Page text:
Petiot et al. present testing software components that help optimize the effort of “applying deductive verification to formally prove that a [computer] program respects its formal specification.”
The purpose of the proposed research is to deliver a methodology that exploits test cases “to identify the reason of a proof failure and to produce a counterexample clearly illustrating the issue.” For this, the authors define categories of proof failures, for example, non-compliance, subcontract weakness (after discussing the notions of contract and subcontract), and prover incapacity, and subsequently provide detailed examples with code excerpts of how these failures get detected by applying tests. After outlining the testing cases and methodology for detecting these failures, the authors introduce a method of structural testing that identifies the failure type and suggests the most suitable actions related to the verification task.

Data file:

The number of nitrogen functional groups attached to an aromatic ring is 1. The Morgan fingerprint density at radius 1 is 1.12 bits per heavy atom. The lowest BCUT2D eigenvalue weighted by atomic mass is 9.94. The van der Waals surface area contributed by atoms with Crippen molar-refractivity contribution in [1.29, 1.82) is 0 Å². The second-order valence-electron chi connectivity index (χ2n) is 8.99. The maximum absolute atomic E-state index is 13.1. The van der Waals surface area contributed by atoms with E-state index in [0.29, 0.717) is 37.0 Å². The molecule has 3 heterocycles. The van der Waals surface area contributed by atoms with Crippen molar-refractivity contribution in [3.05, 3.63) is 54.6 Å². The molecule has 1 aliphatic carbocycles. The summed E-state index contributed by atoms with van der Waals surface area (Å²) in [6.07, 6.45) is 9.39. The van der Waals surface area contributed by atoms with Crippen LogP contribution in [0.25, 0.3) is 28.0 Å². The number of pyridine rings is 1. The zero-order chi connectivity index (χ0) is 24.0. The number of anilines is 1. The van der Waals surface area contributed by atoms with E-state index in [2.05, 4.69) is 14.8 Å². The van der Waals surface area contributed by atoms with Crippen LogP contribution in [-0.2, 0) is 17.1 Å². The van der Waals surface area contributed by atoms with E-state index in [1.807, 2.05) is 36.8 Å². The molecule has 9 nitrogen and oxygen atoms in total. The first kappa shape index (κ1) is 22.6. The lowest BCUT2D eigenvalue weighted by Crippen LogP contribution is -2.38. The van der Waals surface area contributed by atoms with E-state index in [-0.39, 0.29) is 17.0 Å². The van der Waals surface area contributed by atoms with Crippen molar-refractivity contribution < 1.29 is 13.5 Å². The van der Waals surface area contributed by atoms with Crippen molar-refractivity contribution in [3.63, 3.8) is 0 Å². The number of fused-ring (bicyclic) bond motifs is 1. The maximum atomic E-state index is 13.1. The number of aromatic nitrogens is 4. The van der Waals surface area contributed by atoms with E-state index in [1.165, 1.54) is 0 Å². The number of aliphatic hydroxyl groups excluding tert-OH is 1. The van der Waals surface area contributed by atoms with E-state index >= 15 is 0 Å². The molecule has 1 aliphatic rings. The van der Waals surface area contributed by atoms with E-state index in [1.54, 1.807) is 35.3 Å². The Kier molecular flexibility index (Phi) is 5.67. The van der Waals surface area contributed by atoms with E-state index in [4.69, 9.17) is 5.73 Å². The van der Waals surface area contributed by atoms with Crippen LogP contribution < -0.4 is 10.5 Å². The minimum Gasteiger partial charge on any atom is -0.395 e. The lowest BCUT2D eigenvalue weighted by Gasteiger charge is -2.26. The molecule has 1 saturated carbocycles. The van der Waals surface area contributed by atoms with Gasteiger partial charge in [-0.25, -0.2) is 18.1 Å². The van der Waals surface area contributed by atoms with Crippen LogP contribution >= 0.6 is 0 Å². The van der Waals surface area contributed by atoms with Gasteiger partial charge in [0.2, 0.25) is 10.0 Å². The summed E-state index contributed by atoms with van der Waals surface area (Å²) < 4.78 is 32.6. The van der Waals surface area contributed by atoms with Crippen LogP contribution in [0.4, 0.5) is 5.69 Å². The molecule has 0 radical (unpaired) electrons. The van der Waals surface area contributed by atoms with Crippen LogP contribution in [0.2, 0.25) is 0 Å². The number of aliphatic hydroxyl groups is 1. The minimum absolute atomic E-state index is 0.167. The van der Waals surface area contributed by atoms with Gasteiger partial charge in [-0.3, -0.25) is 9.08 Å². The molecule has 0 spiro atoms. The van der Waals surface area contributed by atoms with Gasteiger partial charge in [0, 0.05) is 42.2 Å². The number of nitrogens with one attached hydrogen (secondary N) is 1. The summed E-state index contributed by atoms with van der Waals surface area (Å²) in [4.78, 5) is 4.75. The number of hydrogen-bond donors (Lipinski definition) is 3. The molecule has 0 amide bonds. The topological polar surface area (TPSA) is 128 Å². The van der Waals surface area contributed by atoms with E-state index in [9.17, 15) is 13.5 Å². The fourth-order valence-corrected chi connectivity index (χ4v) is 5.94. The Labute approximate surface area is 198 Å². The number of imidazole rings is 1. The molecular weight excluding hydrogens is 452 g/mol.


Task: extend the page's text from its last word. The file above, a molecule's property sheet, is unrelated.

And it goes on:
The described method is implemented as a FRAMA-C plugin, called STADY. The reported experiments with STADY, based on 26 annotated programs, show that the proposed method is able to correctly classify most of the proof failures.
A very thoroughly presented account with many technical details and a solid related work analysis, this paper is a good read for theoretical computer scientists and programmers looking to optimize the performance of their programming practices or to design methods to automate the detection of proof failures.